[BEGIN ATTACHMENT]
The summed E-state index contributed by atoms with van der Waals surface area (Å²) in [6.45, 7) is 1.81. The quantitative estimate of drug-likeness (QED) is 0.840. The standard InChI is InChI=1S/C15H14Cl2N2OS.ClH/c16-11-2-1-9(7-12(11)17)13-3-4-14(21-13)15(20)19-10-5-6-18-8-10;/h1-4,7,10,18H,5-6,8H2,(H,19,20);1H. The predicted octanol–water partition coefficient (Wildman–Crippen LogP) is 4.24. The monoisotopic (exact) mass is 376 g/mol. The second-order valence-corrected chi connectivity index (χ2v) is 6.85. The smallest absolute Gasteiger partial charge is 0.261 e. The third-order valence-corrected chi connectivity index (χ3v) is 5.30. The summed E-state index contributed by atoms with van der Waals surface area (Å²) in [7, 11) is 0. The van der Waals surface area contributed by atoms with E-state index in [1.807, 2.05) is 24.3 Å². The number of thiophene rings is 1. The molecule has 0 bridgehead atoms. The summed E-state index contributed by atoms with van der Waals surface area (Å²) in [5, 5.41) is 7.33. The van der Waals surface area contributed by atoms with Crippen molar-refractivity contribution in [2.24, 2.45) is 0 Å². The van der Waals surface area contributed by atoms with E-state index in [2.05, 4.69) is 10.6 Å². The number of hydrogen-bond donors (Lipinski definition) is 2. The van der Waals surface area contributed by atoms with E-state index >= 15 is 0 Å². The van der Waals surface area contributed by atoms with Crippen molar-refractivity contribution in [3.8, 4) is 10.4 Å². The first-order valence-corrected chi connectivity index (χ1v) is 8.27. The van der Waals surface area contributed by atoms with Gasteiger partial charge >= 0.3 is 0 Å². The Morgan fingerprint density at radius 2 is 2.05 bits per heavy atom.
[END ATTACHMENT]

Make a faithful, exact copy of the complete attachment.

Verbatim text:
The summed E-state index contributed by atoms with van der Waals surface area (Å²) in [6.45, 7) is 1.81. The quantitative estimate of drug-likeness (QED) is 0.840. The standard InChI is InChI=1S/C15H14Cl2N2OS.ClH/c16-11-2-1-9(7-12(11)17)13-3-4-14(21-13)15(20)19-10-5-6-18-8-10;/h1-4,7,10,18H,5-6,8H2,(H,19,20);1H. The predicted octanol–water partition coefficient (Wildman–Crippen LogP) is 4.24. The monoisotopic (exact) mass is 376 g/mol. The second-order valence-corrected chi connectivity index (χ2v) is 6.85. The smallest absolute Gasteiger partial charge is 0.261 e. The third-order valence-corrected chi connectivity index (χ3v) is 5.30. The summed E-state index contributed by atoms with van der Waals surface area (Å²) in [7, 11) is 0. The van der Waals surface area contributed by atoms with E-state index in [1.807, 2.05) is 24.3 Å². The number of thiophene rings is 1. The molecule has 0 bridgehead atoms. The summed E-state index contributed by atoms with van der Waals surface area (Å²) in [5, 5.41) is 7.33. The van der Waals surface area contributed by atoms with Crippen molar-refractivity contribution in [2.24, 2.45) is 0 Å². The van der Waals surface area contributed by atoms with E-state index in [2.05, 4.69) is 10.6 Å². The number of hydrogen-bond donors (Lipinski definition) is 2. The van der Waals surface area contributed by atoms with E-state index >= 15 is 0 Å². The van der Waals surface area contributed by atoms with Crippen molar-refractivity contribution in [3.8, 4) is 10.4 Å². The first-order valence-corrected chi connectivity index (χ1v) is 8.27. The van der Waals surface area contributed by atoms with Gasteiger partial charge >= 0.3 is 0 Å². The Morgan fingerprint density at radius 2 is 2.05 bits per heavy atom.